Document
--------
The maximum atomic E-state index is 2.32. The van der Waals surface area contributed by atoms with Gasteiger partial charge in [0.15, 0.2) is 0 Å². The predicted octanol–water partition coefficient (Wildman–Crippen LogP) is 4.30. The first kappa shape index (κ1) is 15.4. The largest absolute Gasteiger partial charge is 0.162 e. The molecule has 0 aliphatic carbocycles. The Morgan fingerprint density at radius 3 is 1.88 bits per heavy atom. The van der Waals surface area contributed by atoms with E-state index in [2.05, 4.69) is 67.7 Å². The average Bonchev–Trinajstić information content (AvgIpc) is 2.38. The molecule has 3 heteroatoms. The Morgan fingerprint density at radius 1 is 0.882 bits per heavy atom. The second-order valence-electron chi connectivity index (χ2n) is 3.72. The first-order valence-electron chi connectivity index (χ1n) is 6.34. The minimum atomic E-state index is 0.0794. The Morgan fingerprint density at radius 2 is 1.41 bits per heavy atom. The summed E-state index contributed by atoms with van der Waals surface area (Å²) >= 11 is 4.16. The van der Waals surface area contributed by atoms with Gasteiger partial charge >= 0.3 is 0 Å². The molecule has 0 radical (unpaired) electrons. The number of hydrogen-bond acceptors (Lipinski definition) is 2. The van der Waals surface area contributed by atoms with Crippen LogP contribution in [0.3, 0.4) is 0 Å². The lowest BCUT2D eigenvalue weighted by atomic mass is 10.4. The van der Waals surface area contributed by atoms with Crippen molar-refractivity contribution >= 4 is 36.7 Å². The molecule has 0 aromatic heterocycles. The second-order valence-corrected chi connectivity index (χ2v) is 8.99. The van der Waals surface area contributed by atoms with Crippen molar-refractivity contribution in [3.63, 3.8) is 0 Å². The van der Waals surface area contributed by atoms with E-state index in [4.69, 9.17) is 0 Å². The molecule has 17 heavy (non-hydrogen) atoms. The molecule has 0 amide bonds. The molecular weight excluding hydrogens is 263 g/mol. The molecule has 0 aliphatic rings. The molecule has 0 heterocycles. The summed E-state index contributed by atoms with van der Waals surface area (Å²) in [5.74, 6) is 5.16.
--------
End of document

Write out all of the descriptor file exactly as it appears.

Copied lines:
The maximum atomic E-state index is 2.32. The van der Waals surface area contributed by atoms with Gasteiger partial charge in [0.15, 0.2) is 0 Å². The predicted octanol–water partition coefficient (Wildman–Crippen LogP) is 4.30. The first kappa shape index (κ1) is 15.4. The largest absolute Gasteiger partial charge is 0.162 e. The molecule has 0 aliphatic carbocycles. The Morgan fingerprint density at radius 3 is 1.88 bits per heavy atom. The van der Waals surface area contributed by atoms with E-state index in [2.05, 4.69) is 67.7 Å². The average Bonchev–Trinajstić information content (AvgIpc) is 2.38. The molecule has 3 heteroatoms. The Morgan fingerprint density at radius 1 is 0.882 bits per heavy atom. The second-order valence-electron chi connectivity index (χ2n) is 3.72. The first-order valence-electron chi connectivity index (χ1n) is 6.34. The minimum atomic E-state index is 0.0794. The Morgan fingerprint density at radius 2 is 1.41 bits per heavy atom. The summed E-state index contributed by atoms with van der Waals surface area (Å²) >= 11 is 4.16. The van der Waals surface area contributed by atoms with Gasteiger partial charge >= 0.3 is 0 Å². The molecule has 0 radical (unpaired) electrons. The number of hydrogen-bond acceptors (Lipinski definition) is 2. The van der Waals surface area contributed by atoms with Crippen LogP contribution in [0.3, 0.4) is 0 Å². The lowest BCUT2D eigenvalue weighted by atomic mass is 10.4. The van der Waals surface area contributed by atoms with Crippen molar-refractivity contribution >= 4 is 36.7 Å². The molecule has 0 aromatic heterocycles. The second-order valence-corrected chi connectivity index (χ2v) is 8.99. The van der Waals surface area contributed by atoms with Crippen molar-refractivity contribution in [3.63, 3.8) is 0 Å². The van der Waals surface area contributed by atoms with E-state index in [4.69, 9.17) is 0 Å². The molecule has 17 heavy (non-hydrogen) atoms. The molecule has 0 amide bonds. The molecular weight excluding hydrogens is 263 g/mol. The molecule has 0 aliphatic rings. The molecule has 0 heterocycles. The summed E-state index contributed by atoms with van der Waals surface area (Å²) in [5.74, 6) is 5.16.